Thin filmed solar PV
Thin filmed solar PV
Bloemfontein, Upington and Vryburg were selected as optimal testing facilities due to their ideal meteorological conditions to test thin film PV modules

An independent study by engineering consultancy Arup has examined the performance of thin film photovoltaic (PV) modules against poly- and mono-crystalline silicon PV in a utility-scale setting at three sites in South Africa.

The research, which was commissioned by First Solar, examined the projected energy yield of four modules (one thin film, two polycrystalline and one monocrystalline) from different manufacturers, using three hypothetical solar PV plants.

Each hypothetical plant had a capacity of 84MW in the South African cities of Bloemfontein, Upington and Vryburg.

Importance of the simulation’s locations

Nick Strevel, technical sales manager at First Solar told ESI Africa that the choice of Bloemfontein, Upington and Vryburg were due to their ideal meteorological conditions.

Strevel said: “They represent a diverse set of climatic conditions across the country. It was important to feature sites that had different temperature profiles to show the sensitivities of those conditions to energy performance and yield. All three of these sites are home to planned or proposed solar plants at this point.”

He added: “Every location needs precise information specific to the condition experienced there, however this report does identify and illustrates some of the trends associated with the performance of the products in those climatic conditions.”

Objective of the hypothetical exercise

The objective for this report was to examine the energy yield probability for the first year of production, factoring in site-specific meteorological information, including temperatures, irradiance and weather data from each of the sites.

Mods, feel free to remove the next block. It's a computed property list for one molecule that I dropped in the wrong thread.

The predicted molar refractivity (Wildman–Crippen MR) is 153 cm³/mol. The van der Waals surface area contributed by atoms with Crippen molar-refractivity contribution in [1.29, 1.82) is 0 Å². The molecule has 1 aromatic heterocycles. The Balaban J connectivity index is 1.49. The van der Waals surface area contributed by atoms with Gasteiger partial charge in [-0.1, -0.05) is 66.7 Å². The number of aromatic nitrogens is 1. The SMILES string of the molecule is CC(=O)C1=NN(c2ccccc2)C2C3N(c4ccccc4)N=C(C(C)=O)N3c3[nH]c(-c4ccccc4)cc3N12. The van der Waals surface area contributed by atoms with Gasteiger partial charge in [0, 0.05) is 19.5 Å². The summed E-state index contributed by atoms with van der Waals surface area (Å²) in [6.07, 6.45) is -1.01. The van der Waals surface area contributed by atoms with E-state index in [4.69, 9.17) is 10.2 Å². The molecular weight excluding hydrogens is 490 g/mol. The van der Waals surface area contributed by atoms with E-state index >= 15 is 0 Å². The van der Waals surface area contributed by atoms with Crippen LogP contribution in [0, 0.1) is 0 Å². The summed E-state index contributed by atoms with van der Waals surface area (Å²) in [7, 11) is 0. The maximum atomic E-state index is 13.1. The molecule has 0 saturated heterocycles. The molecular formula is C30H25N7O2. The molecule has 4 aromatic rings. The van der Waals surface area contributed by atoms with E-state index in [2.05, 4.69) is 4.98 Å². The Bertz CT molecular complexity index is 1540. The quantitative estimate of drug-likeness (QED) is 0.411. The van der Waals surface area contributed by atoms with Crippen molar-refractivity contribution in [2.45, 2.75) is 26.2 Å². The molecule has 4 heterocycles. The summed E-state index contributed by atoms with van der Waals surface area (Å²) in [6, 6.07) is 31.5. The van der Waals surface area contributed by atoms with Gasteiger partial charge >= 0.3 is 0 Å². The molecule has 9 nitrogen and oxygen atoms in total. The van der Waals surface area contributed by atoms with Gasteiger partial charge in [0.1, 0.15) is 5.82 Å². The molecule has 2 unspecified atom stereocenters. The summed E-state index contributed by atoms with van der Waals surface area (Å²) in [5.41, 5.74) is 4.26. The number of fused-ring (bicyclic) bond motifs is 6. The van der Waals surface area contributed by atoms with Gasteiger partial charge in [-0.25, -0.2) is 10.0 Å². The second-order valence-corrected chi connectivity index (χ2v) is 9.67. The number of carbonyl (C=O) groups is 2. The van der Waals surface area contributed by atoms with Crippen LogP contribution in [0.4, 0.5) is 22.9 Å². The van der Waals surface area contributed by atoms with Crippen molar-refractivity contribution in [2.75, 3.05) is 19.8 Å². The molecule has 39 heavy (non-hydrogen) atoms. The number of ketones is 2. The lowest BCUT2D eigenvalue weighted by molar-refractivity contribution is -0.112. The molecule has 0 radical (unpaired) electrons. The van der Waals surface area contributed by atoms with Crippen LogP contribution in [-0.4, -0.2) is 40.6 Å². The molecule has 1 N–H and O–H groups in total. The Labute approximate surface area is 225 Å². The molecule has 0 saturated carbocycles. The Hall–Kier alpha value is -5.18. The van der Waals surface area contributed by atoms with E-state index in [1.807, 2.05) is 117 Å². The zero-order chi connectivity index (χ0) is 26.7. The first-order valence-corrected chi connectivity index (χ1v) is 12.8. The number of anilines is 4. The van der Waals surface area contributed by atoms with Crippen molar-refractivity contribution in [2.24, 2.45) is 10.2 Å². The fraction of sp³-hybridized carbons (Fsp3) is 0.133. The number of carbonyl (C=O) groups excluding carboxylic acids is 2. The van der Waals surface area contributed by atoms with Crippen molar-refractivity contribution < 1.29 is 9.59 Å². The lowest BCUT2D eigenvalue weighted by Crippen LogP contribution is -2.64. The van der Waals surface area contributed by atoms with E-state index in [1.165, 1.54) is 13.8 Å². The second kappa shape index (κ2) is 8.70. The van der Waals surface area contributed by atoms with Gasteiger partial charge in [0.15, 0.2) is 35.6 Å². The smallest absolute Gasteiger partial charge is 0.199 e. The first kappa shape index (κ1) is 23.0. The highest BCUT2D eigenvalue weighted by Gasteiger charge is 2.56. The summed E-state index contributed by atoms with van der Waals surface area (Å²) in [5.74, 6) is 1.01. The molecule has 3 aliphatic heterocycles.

This approach ensured that the hypothetical plants closely represented actual onsite conditions based on a typical meteorological year.

Business development manager for sub-Saharan Africa at First Solar, Laura Luckhurst explained: “The simulation was an important exercise in understanding the performance based on real world conditions and to drive the conversation away from the ‘dollar per watt’ to the more economic performance related ‘dollar per kilowatt hour.”

One technology stands out above the others

The analysis demonstrated that, in South Africa, the thin-film modules under these conditions would deliver more energy per year than poly-crystalline silicon panels and mono-crystalline silicon panels in both a fixed-tilt configuration and with the use of trackers.

The report revealed that, at the three hypothetical sites:

  • Thin-filmed modules offered a 1.3% energy yield advantage over mono-crystalline silicon technology and as much as 4.2% more energy than poly-crystalline silicon panels, in a fixed-tilt configuration.
  • Whereas, using single-axis trackers allowed thin-filmed modules to deliver 1.7% more energy than mono-crystalline silicon technology and 4.3% more than poly-crystalline panels.

Renewable Energy Business Leader at Arup Southern Africa Justin Wimbush said: “This research is particularly important in light of the highly competitive tariffs that we’re seeing in South Africa’s Renewable Energy Independent Power Producer Procurement Programme.”

He added: “It’s clear that every kilowatt-hour of energy is important and that selecting the right technology for a utility-scale PV Power Plant can add a significant financial upside to the project value.”

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